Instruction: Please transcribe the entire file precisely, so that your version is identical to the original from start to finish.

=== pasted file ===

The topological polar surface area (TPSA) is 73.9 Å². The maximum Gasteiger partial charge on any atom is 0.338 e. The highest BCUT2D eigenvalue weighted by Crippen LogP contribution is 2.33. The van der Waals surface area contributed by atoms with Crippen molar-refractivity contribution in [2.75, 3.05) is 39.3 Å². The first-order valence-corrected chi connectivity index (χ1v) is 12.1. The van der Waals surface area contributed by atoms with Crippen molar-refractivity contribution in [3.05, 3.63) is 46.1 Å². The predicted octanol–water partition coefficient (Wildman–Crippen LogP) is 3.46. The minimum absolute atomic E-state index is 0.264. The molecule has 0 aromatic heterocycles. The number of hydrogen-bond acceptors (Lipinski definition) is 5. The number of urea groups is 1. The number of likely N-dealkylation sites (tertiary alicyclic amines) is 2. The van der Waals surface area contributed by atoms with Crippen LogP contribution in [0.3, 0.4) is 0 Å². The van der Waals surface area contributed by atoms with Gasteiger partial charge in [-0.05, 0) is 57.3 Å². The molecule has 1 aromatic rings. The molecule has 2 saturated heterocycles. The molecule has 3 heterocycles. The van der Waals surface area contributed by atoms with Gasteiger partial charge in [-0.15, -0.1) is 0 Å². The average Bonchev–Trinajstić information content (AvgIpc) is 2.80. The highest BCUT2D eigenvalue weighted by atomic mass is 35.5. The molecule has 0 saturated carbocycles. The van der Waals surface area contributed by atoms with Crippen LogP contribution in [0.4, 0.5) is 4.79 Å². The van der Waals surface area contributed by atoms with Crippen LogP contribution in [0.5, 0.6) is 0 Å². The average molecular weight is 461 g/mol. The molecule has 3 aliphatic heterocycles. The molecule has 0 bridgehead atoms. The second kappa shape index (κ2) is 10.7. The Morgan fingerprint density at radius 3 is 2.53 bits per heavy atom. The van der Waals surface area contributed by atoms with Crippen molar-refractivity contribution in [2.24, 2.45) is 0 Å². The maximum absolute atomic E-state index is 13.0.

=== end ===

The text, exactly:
The topological polar surface area (TPSA) is 73.9 Å². The maximum Gasteiger partial charge on any atom is 0.338 e. The highest BCUT2D eigenvalue weighted by Crippen LogP contribution is 2.33. The van der Waals surface area contributed by atoms with Crippen molar-refractivity contribution in [2.75, 3.05) is 39.3 Å². The first-order valence-corrected chi connectivity index (χ1v) is 12.1. The van der Waals surface area contributed by atoms with Crippen molar-refractivity contribution in [3.05, 3.63) is 46.1 Å². The predicted octanol–water partition coefficient (Wildman–Crippen LogP) is 3.46. The minimum absolute atomic E-state index is 0.264. The molecule has 0 aromatic heterocycles. The number of hydrogen-bond acceptors (Lipinski definition) is 5. The number of urea groups is 1. The number of likely N-dealkylation sites (tertiary alicyclic amines) is 2. The van der Waals surface area contributed by atoms with Crippen LogP contribution in [0.3, 0.4) is 0 Å². The van der Waals surface area contributed by atoms with Gasteiger partial charge in [-0.05, 0) is 57.3 Å². The molecule has 1 aromatic rings. The molecule has 2 saturated heterocycles. The molecule has 3 heterocycles. The van der Waals surface area contributed by atoms with Gasteiger partial charge in [-0.15, -0.1) is 0 Å². The average Bonchev–Trinajstić information content (AvgIpc) is 2.80. The highest BCUT2D eigenvalue weighted by atomic mass is 35.5. The molecule has 0 saturated carbocycles. The van der Waals surface area contributed by atoms with Crippen LogP contribution in [0.4, 0.5) is 4.79 Å². The van der Waals surface area contributed by atoms with Crippen LogP contribution in [0.5, 0.6) is 0 Å². The average molecular weight is 461 g/mol. The molecule has 3 aliphatic heterocycles. The molecule has 0 bridgehead atoms. The second kappa shape index (κ2) is 10.7. The Morgan fingerprint density at radius 3 is 2.53 bits per heavy atom. The van der Waals surface area contributed by atoms with Crippen molar-refractivity contribution in [2.24, 2.45) is 0 Å². The maximum absolute atomic E-state index is 13.0.